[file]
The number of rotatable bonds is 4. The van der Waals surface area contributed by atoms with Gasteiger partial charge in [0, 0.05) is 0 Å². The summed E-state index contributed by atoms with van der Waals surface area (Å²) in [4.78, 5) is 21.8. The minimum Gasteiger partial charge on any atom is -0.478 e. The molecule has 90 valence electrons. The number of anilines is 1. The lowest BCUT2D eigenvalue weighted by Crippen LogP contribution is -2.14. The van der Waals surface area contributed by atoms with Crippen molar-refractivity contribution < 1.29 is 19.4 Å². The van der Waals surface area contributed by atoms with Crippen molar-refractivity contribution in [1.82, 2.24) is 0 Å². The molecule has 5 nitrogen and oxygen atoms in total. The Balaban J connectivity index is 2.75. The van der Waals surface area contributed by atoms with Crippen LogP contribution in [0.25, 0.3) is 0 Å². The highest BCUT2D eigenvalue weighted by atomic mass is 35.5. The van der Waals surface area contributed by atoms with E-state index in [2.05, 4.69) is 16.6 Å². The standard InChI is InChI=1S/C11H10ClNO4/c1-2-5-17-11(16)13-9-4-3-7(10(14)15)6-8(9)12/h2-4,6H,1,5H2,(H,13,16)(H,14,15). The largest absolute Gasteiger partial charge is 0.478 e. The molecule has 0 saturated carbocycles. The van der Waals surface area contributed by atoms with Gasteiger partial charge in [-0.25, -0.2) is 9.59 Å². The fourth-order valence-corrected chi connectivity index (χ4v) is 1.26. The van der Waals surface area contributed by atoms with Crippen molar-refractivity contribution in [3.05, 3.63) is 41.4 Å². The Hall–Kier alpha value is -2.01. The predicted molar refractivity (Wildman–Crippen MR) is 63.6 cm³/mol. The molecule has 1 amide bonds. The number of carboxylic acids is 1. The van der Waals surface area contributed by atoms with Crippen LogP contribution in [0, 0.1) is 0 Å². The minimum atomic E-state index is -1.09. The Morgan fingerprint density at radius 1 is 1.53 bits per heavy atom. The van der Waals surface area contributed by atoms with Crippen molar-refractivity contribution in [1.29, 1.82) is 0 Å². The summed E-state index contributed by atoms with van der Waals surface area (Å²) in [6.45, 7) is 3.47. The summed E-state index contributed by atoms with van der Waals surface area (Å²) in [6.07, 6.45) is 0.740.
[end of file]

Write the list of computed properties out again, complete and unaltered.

The number of rotatable bonds is 4. The van der Waals surface area contributed by atoms with Gasteiger partial charge in [0, 0.05) is 0 Å². The summed E-state index contributed by atoms with van der Waals surface area (Å²) in [4.78, 5) is 21.8. The minimum Gasteiger partial charge on any atom is -0.478 e. The molecule has 90 valence electrons. The number of anilines is 1. The lowest BCUT2D eigenvalue weighted by Crippen LogP contribution is -2.14. The van der Waals surface area contributed by atoms with Crippen molar-refractivity contribution < 1.29 is 19.4 Å². The van der Waals surface area contributed by atoms with Crippen molar-refractivity contribution in [1.82, 2.24) is 0 Å². The molecule has 5 nitrogen and oxygen atoms in total. The Balaban J connectivity index is 2.75. The van der Waals surface area contributed by atoms with Crippen LogP contribution in [0.25, 0.3) is 0 Å². The highest BCUT2D eigenvalue weighted by atomic mass is 35.5. The van der Waals surface area contributed by atoms with E-state index in [2.05, 4.69) is 16.6 Å². The standard InChI is InChI=1S/C11H10ClNO4/c1-2-5-17-11(16)13-9-4-3-7(10(14)15)6-8(9)12/h2-4,6H,1,5H2,(H,13,16)(H,14,15). The largest absolute Gasteiger partial charge is 0.478 e. The molecule has 0 saturated carbocycles. The van der Waals surface area contributed by atoms with Gasteiger partial charge in [-0.25, -0.2) is 9.59 Å². The fourth-order valence-corrected chi connectivity index (χ4v) is 1.26. The van der Waals surface area contributed by atoms with Crippen molar-refractivity contribution in [3.05, 3.63) is 41.4 Å². The Hall–Kier alpha value is -2.01. The predicted molar refractivity (Wildman–Crippen MR) is 63.6 cm³/mol. The molecule has 1 amide bonds. The number of carboxylic acids is 1. The van der Waals surface area contributed by atoms with Crippen LogP contribution in [0, 0.1) is 0 Å². The minimum atomic E-state index is -1.09. The Morgan fingerprint density at radius 1 is 1.53 bits per heavy atom. The van der Waals surface area contributed by atoms with Crippen molar-refractivity contribution in [1.29, 1.82) is 0 Å². The summed E-state index contributed by atoms with van der Waals surface area (Å²) in [6.45, 7) is 3.47. The summed E-state index contributed by atoms with van der Waals surface area (Å²) in [6.07, 6.45) is 0.740.